It’s advisable to have a central location to store and access the guidelines document and all the brand assets – jpegs, Word and Powerpoint templates, typing styles and so on - so that they're accessible across the organisation. Again, when the marketing team is small this is fairly easy as it can sit in a folder on the network, or a file-sharing tool like Dropbox or Google Drive. As the organisation grows, a bigger and more sophisticated solution might be needed. There are commercially available DAM [Digital Asset Management] and PIM [Product Information Management] systems that control access, include version control and track files as well as storing them. Many of the larger ecommerce sites we’ve built also integrate with PIM servers to use the same visual assets as print based media and are automatically updated to ensure consistency, version control and to massively speed up the process whenever there are updates. As approved services providers we also have access to the DAM systems of our bigger clients, including Hewlett Packard and Coca Cola European Partners, which allow us to download all the branded assets we need to work on the accounts.
It’s worth mentioning that the current situation with the Coronavirus pandemic has resulted in many teams becoming dispersed and working from home making these tools even more critical. It’s added complexities to the implementation process and with many businesses closed down, brand loyalty has really been tested adding further emphasis to the need for consistency – a different logo or colour scheme, or different wording on a webpage to what they might read in-store for example – can lead to a loss of recognition.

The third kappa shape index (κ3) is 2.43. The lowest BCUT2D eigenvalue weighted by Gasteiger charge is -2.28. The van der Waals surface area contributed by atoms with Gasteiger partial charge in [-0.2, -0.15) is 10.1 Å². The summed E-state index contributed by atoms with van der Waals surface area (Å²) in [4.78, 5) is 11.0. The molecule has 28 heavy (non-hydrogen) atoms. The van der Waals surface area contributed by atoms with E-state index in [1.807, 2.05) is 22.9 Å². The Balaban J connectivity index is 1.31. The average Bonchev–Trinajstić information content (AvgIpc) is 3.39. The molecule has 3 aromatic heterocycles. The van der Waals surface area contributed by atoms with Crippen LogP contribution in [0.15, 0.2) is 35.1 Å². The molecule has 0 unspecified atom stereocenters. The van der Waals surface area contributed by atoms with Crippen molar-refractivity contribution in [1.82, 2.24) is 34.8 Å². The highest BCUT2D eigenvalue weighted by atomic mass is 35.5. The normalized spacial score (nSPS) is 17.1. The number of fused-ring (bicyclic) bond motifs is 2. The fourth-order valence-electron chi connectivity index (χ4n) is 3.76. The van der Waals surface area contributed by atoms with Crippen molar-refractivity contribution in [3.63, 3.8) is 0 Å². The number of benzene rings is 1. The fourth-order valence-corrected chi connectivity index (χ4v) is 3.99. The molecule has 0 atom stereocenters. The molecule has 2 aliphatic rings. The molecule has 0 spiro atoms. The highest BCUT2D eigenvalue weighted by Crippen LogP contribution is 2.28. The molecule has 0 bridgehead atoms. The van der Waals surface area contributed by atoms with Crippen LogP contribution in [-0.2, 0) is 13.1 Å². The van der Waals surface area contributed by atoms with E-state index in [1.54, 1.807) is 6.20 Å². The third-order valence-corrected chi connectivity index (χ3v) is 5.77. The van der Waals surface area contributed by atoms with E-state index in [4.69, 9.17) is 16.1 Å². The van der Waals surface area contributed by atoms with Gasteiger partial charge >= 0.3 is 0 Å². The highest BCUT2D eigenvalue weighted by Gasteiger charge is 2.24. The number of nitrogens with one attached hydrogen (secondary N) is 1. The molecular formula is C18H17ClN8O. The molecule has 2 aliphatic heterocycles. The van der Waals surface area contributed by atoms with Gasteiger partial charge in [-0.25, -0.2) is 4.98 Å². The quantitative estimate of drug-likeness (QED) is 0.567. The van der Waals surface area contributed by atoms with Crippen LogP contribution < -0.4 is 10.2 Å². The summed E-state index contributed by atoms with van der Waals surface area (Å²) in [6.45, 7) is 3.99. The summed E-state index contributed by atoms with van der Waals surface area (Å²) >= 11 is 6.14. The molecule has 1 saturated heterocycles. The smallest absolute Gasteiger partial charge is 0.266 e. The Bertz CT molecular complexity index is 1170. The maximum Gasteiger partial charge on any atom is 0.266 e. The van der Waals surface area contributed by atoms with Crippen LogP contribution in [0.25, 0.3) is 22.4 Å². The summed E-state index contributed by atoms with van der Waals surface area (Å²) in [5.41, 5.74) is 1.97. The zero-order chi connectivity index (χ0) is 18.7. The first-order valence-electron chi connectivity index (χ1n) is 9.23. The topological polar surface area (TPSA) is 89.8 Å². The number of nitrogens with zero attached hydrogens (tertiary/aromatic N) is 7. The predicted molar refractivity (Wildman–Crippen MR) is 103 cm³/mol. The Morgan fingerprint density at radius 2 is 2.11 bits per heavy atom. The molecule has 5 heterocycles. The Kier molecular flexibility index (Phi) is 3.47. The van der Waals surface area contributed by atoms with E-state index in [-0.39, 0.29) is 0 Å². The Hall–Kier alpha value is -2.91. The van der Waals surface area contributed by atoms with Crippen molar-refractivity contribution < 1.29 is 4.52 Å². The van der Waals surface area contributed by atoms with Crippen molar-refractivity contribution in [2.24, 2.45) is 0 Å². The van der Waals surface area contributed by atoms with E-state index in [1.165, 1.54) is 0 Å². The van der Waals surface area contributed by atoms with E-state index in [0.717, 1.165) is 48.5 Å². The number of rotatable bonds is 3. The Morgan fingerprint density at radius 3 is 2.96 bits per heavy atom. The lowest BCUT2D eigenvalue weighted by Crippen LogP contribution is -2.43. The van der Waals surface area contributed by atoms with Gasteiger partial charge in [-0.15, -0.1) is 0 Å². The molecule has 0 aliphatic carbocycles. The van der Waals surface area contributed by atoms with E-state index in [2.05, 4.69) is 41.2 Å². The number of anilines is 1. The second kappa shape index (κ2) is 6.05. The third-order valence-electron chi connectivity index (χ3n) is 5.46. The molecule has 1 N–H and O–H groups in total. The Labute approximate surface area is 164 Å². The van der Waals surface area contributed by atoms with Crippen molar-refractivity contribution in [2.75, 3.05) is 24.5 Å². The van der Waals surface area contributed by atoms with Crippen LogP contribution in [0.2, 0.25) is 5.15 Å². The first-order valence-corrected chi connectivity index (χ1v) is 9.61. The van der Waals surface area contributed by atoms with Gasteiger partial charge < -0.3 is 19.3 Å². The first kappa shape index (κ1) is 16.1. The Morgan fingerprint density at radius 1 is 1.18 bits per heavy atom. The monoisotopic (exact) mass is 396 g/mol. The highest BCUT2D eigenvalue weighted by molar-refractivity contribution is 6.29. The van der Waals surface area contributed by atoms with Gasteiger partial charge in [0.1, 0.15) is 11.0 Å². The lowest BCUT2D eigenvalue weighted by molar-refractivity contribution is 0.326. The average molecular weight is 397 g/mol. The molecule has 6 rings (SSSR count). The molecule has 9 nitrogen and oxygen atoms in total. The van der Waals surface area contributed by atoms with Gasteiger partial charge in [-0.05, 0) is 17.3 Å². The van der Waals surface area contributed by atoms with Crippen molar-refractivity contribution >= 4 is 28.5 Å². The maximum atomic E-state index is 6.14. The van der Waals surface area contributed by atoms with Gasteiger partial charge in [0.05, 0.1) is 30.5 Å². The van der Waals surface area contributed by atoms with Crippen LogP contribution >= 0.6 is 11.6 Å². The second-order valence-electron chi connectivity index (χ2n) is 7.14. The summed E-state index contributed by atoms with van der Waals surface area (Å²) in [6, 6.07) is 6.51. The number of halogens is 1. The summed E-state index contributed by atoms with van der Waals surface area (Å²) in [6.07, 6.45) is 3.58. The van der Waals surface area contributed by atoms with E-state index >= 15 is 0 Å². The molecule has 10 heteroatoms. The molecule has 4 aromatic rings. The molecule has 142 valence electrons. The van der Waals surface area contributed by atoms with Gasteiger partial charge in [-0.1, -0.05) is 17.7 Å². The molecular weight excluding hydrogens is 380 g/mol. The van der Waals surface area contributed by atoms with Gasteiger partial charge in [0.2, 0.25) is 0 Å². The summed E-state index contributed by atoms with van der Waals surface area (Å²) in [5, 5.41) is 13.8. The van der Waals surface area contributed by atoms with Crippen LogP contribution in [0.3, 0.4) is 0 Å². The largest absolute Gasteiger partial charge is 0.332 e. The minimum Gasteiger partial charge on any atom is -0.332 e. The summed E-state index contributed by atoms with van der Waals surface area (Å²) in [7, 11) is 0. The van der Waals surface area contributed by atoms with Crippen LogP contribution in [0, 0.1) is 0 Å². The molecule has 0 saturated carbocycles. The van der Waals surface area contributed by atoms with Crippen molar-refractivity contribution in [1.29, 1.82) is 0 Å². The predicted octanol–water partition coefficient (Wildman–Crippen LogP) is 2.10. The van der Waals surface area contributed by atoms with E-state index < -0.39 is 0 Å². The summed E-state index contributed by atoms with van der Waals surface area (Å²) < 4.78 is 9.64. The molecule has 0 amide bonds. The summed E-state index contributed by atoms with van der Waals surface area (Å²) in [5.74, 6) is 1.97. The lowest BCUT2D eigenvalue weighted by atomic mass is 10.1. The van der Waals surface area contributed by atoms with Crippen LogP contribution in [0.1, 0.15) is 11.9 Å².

Consistency is key
A key part of making your brand memorable is cumulative impact across all touch points to build brand recognition. It requires coordination to deliver a consistent experience across all touch points both physical and digital. By putting the right processes and tools in place, ideally from the get-go, it helps organisations to present their brand consistently.
This approach also helps to prevent misuse and removes the temptation for any customer-facing person to start creating their own branded assets, which can be risky. How many times have we seen off-brand Powerpoint slides in a corporate deck where someone has used their initiative and raided some dreadful clip art library? You can’t really blame them if there’s a void that they’re just trying to fill, but if you provide the branded material for them in an accessible place with some simple guidelines on how to use them, it not only makes their job easier it helps build that critical brand consistency.
Sadly, the great Wally Olins passed away in 2014 having reached the ripe old age of 94. It only seems right to let him have the last word and finish on another of his insightful and, as ever, apposite quotes:
“The best and most successful brands are completely coherent. Every aspect of what they do and what they are reinforces everything else.” Wally Olins.